When the value of the optimal split predictor for an observation is missing, if you specify to use surrogate splits, the software sends the observation to the left or right child node using the best surrogate predictor. When you have missing data, trees and ensembles of trees with surrogate splits give better predictions. This example shows how to improve the accuracy of predictions for data with missing values by using decision trees with surrogate splits.
ionosphere data set.
Partition the data set into training and test sets. Hold out 30% of the data for testing.
rng('default') % For reproducibility cv = cvpartition(Y,'Holdout',0.3);
Identify the training and testing data.
Xtrain = X(training(cv),:); Ytrain = Y(training(cv)); Xtest = X(test(cv),:); Ytest = Y(test(cv));
Suppose half of the values in the test set are missing. Set half of the values in the test set to
Xtest(rand(size(Xtest))>0.5) = NaN;
Train a random forest of 150 classification trees without surrogate splits.
templ = templateTree('Reproducible',true); % For reproducibility of random predictor selections Mdl = fitcensemble(Xtrain,Ytrain,'Method','Bag','NumLearningCycles',150,'Learners',templ);
Create a decision tree template that uses surrogate splits. A tree using surrogate splits does not discard the entire observation when it includes missing data in some predictors.
templS = templateTree('Surrogate','On','Reproducible',true);
Train a random forest using the template
Mdls = fitcensemble(Xtrain,Ytrain,'Method','Bag','NumLearningCycles',150,'Learners',templS);
Test the accuracy of predictions with and without surrogate splits.
Predict responses and create confusion matrix charts using both approaches.
Ytest_pred = predict(Mdl,Xtest); figure cm = confusionchart(Ytest,Ytest_pred); cm.Title = 'Model Without Surrogates';
Ytest_preds = predict(Mdls,Xtest); figure cms = confusionchart(Ytest,Ytest_preds); cms.Title = 'Model with Surrogates';
All off-diagonal elements on the confusion matrix represent misclassified data. A good classifier yields a confusion matrix that looks dominantly diagonal. In this case, the classification error is lower for the model trained with surrogate splits.
Estimate cumulative classification errors. Specify
'Mode','Cumulative' when estimating classification errors by using the
loss function. The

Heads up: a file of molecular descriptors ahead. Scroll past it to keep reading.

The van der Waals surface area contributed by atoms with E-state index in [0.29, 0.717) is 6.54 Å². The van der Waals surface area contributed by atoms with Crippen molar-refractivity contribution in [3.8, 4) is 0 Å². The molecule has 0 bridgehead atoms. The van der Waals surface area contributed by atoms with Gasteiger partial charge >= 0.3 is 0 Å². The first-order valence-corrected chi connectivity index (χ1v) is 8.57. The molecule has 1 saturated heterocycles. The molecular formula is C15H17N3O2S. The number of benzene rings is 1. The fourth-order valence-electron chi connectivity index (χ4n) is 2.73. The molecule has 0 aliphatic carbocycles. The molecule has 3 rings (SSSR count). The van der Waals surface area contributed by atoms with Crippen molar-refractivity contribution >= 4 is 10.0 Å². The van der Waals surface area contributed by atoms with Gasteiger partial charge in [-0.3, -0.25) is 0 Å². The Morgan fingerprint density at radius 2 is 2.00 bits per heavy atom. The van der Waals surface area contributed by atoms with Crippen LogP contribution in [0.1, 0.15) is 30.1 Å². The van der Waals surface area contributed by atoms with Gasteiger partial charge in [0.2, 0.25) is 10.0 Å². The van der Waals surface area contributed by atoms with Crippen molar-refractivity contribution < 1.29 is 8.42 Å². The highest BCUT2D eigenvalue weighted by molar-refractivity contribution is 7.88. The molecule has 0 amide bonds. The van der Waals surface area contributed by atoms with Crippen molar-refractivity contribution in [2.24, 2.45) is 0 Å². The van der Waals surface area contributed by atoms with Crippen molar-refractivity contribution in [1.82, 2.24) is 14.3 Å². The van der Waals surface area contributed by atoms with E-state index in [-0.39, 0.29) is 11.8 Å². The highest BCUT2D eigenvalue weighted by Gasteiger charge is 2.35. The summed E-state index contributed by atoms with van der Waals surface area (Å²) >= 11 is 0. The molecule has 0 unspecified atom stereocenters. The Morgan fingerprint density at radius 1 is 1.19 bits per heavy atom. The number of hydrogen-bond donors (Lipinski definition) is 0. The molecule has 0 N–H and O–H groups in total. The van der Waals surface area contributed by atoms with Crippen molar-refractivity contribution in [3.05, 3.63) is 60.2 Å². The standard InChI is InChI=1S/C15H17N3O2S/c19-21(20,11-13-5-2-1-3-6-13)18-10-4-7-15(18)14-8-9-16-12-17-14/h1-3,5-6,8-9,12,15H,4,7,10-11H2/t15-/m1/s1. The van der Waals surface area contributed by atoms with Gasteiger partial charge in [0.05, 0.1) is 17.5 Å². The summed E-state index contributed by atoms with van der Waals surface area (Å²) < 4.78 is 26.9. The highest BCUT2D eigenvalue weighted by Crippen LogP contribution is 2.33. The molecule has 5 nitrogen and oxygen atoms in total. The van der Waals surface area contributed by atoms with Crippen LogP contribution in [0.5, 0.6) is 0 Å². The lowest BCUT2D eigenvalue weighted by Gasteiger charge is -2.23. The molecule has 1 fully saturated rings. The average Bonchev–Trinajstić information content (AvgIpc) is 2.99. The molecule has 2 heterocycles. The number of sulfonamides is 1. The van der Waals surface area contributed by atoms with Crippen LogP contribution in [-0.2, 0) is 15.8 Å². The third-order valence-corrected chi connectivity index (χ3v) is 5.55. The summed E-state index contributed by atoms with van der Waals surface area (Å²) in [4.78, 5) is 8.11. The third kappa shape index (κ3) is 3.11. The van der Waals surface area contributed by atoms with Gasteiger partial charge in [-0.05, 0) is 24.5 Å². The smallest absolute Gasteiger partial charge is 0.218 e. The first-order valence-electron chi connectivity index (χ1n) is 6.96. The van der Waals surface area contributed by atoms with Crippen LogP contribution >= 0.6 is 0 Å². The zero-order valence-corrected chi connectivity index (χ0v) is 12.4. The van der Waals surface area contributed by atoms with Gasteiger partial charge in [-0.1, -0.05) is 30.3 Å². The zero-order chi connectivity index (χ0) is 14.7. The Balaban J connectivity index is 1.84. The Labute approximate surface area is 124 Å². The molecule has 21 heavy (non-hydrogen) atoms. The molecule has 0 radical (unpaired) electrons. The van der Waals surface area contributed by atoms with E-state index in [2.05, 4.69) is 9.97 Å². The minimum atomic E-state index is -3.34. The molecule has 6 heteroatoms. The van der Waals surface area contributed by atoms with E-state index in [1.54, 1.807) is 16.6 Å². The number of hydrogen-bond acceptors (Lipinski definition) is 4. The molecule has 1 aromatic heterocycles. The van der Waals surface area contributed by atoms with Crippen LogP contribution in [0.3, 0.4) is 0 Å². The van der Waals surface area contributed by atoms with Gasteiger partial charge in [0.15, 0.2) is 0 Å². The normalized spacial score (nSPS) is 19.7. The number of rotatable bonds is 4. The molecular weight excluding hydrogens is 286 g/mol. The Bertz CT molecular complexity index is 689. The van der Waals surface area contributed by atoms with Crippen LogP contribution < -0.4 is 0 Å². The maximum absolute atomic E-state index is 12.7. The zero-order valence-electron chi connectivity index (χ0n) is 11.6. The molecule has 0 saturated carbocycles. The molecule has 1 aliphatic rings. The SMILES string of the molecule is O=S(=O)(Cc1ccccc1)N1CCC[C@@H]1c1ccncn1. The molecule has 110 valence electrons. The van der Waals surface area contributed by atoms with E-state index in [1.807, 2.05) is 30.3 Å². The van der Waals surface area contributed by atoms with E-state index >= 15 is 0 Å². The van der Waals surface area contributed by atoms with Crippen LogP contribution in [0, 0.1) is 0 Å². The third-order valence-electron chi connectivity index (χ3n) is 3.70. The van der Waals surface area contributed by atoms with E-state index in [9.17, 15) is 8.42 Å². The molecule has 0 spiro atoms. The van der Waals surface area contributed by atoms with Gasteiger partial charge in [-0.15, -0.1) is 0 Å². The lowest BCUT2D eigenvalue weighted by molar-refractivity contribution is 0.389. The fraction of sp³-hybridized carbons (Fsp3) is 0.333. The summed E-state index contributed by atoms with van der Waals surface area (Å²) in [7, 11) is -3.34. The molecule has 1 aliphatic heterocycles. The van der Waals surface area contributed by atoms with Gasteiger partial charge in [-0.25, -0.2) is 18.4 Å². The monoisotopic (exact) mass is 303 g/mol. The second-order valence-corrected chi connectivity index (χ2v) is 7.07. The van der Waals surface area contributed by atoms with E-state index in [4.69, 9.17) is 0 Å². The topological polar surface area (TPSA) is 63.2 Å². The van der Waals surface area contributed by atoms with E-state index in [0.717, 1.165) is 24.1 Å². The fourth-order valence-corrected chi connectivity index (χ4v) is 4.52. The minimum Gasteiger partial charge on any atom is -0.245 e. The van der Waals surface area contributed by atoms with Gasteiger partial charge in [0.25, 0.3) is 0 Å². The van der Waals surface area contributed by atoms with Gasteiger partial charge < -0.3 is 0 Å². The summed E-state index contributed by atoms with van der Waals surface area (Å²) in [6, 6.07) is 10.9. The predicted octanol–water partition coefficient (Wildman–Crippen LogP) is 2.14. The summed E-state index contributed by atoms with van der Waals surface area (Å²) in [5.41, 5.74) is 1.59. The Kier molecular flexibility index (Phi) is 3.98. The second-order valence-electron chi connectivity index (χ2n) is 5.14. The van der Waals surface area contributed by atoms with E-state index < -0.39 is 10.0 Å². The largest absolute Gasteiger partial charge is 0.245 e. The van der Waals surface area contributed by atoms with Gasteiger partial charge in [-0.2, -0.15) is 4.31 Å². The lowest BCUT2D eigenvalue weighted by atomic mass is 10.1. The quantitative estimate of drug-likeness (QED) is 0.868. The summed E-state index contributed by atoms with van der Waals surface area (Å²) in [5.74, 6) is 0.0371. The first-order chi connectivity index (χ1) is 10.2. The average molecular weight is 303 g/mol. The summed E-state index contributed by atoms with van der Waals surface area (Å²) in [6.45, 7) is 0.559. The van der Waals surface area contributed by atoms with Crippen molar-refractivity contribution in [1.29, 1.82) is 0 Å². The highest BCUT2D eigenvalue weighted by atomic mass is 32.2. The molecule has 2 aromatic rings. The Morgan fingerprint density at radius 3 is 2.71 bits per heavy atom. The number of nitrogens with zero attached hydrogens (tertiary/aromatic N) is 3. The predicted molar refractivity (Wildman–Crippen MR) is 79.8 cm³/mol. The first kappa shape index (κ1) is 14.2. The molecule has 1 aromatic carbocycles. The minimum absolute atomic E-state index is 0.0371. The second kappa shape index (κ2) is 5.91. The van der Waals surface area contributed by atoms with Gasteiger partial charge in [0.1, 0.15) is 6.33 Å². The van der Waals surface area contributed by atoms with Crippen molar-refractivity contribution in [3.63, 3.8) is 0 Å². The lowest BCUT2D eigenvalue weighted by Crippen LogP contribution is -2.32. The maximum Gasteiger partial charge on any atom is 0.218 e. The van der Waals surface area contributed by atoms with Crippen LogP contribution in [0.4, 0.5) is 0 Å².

loss function returns a vector in which element
J indicates the error using the first
figure plot(loss(Mdl,Xtest,Ytest,'Mode','Cumulative')) hold on plot(loss(Mdls,Xtest,Ytest,'Mode','Cumulative'),'r--') legend('Trees without surrogate splits','Trees with surrogate splits') xlabel('Number of trees') ylabel('Test classification error')
The error value decreases as the number of trees increases, which indicates good performance. The classification error is lower for the model trained with surrogate splits.
Check the statistical significance of the difference in results with by using
compareHoldout. This function uses the McNemar test.
[~,p] = compareHoldout(Mdls,Mdl,Xtest,Xtest,Ytest,'Alternative','greater')
p = 0.0384
The low p-value indicates that the ensemble with surrogate splits is better in a statistically significant manner.
Predictor importance estimates can vary depending on whether or not a tree uses surrogate splits. Estimate predictor importance measures by permuting out-of-bag observations. Then, find the five most important predictors.
imp = oobPermutedPredictorImportance(Mdl); [~,ind] = maxk(imp,5)
ind = 1×5 5 3 27 8 14
imps = oobPermutedPredictorImportance(Mdls); [~,inds] = maxk(imps,5)
inds = 1×5 3 5 8 27 7
After estimating predictor importance, you can exclude unimportant predictors and train a model again. Eliminating unimportant predictors saves time and memory for predictions, and makes predictions easier to understand.
If the training data includes many predictors and you want to analyze predictor importance, then specify
'NumVariablesToSample' of the
templateTree function as
'all' for the tree learners of the ensemble. Otherwise, the software might not select some predictors, underestimating their importance. For an example, see Select Predictors for Random Forests.